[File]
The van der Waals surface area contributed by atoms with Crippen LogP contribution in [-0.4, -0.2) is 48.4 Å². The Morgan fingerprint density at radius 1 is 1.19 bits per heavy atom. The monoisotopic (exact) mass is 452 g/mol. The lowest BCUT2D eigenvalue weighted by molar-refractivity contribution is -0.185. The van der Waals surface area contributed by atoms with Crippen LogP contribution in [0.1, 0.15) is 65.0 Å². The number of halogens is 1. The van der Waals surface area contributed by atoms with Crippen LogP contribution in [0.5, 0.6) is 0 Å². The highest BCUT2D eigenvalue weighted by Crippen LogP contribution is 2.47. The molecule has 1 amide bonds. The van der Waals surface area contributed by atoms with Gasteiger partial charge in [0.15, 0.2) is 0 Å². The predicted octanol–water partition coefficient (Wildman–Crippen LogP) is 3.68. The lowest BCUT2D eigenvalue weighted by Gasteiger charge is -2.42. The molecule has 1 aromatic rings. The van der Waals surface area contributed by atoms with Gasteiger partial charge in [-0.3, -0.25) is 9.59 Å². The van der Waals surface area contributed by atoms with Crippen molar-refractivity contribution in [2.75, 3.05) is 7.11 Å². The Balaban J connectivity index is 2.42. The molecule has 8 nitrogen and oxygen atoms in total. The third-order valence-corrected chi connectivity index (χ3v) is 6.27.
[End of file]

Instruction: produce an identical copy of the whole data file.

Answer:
The van der Waals surface area contributed by atoms with Crippen LogP contribution in [-0.4, -0.2) is 48.4 Å². The Morgan fingerprint density at radius 1 is 1.19 bits per heavy atom. The monoisotopic (exact) mass is 452 g/mol. The lowest BCUT2D eigenvalue weighted by molar-refractivity contribution is -0.185. The van der Waals surface area contributed by atoms with Crippen LogP contribution in [0.1, 0.15) is 65.0 Å². The number of halogens is 1. The van der Waals surface area contributed by atoms with Crippen LogP contribution in [0.5, 0.6) is 0 Å². The highest BCUT2D eigenvalue weighted by Crippen LogP contribution is 2.47. The molecule has 1 amide bonds. The van der Waals surface area contributed by atoms with Gasteiger partial charge in [0.15, 0.2) is 0 Å². The predicted octanol–water partition coefficient (Wildman–Crippen LogP) is 3.68. The lowest BCUT2D eigenvalue weighted by Gasteiger charge is -2.42. The molecule has 1 aromatic rings. The van der Waals surface area contributed by atoms with Gasteiger partial charge in [-0.3, -0.25) is 9.59 Å². The van der Waals surface area contributed by atoms with Crippen molar-refractivity contribution in [2.75, 3.05) is 7.11 Å². The Balaban J connectivity index is 2.42. The molecule has 8 nitrogen and oxygen atoms in total. The third-order valence-corrected chi connectivity index (χ3v) is 6.27.